Who would have ever thought we would live to see the day the CPM government would be under fire, not just from the spontaneous bedlam generator otherwise known as Mamata Banerjee but from its long-trivialized Left front partners and the ever-sympathetic jhola liberals, when its activitists would be running scared from villages (the same villages where once their writ ran supreme) and when sharecroppers, small land-owners and minorities, the pillars of their 30 year old rule, would emerge as their most trenchant opponents.
Who would have ever thought this day would come.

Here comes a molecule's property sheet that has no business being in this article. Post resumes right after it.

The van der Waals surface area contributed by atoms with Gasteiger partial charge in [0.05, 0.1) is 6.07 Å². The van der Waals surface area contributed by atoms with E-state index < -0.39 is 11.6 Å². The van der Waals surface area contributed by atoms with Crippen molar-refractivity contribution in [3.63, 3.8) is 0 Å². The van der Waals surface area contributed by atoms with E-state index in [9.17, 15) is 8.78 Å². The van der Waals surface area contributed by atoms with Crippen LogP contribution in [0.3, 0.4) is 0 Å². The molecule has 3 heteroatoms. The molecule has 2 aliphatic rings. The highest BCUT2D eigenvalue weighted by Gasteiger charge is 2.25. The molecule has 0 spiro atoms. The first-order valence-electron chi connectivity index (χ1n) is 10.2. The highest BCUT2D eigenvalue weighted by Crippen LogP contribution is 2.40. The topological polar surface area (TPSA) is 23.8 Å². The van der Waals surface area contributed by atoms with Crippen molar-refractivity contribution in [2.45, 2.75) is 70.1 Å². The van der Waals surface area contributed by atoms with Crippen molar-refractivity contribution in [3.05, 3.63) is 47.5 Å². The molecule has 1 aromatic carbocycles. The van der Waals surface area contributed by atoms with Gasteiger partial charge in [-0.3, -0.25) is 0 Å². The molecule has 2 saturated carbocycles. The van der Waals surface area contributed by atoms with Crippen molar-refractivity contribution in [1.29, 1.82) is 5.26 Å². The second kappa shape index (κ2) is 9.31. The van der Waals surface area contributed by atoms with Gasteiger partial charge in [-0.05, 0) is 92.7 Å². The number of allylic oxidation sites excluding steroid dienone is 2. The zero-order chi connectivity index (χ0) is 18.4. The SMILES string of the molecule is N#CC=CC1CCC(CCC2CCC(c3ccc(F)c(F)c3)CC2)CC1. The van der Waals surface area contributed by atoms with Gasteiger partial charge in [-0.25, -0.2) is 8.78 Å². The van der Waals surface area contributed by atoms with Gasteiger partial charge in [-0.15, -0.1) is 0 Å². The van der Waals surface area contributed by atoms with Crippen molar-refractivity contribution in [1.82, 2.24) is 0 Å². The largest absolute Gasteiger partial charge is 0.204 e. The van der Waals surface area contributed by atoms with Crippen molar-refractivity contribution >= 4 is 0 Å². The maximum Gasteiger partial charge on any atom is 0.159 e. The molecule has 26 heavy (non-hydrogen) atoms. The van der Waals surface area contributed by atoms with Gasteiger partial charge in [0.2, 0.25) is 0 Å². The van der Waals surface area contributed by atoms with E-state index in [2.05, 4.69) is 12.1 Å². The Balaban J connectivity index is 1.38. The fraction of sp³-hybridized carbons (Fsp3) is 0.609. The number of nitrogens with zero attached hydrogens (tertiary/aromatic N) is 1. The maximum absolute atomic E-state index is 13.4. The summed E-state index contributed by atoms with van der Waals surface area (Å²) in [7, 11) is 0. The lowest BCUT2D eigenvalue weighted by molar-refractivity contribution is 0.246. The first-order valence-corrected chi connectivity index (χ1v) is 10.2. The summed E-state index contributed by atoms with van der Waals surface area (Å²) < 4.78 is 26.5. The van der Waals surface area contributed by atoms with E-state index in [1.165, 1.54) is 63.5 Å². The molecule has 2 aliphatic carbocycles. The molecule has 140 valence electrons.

Let’s take a step back and take stock of the situation at Nandigram. Even though the decision to stop all land-acquisition in Nandigram had been taken, the villagers had kept up their “resistance” by forming armed patrols, digging up roads and throwing logs, preventing the entry of anyone from the administration and more importantly, evicting all the CPM cadres from the villages. CPM local leaders were getting beaten up by “Bhumi Ucched Pratirodh Committee” (Committee to stop eviction), a Trinamool front composed of angry farmers or local CPM renegade toughs (depending on whom you asked) so much so that loyal CPM local heavies are afraid to return to Nandigram. The wife of a CPM supporter alleged that she was gang-raped by members of the Bhumi Ucched Pratirodh Committee.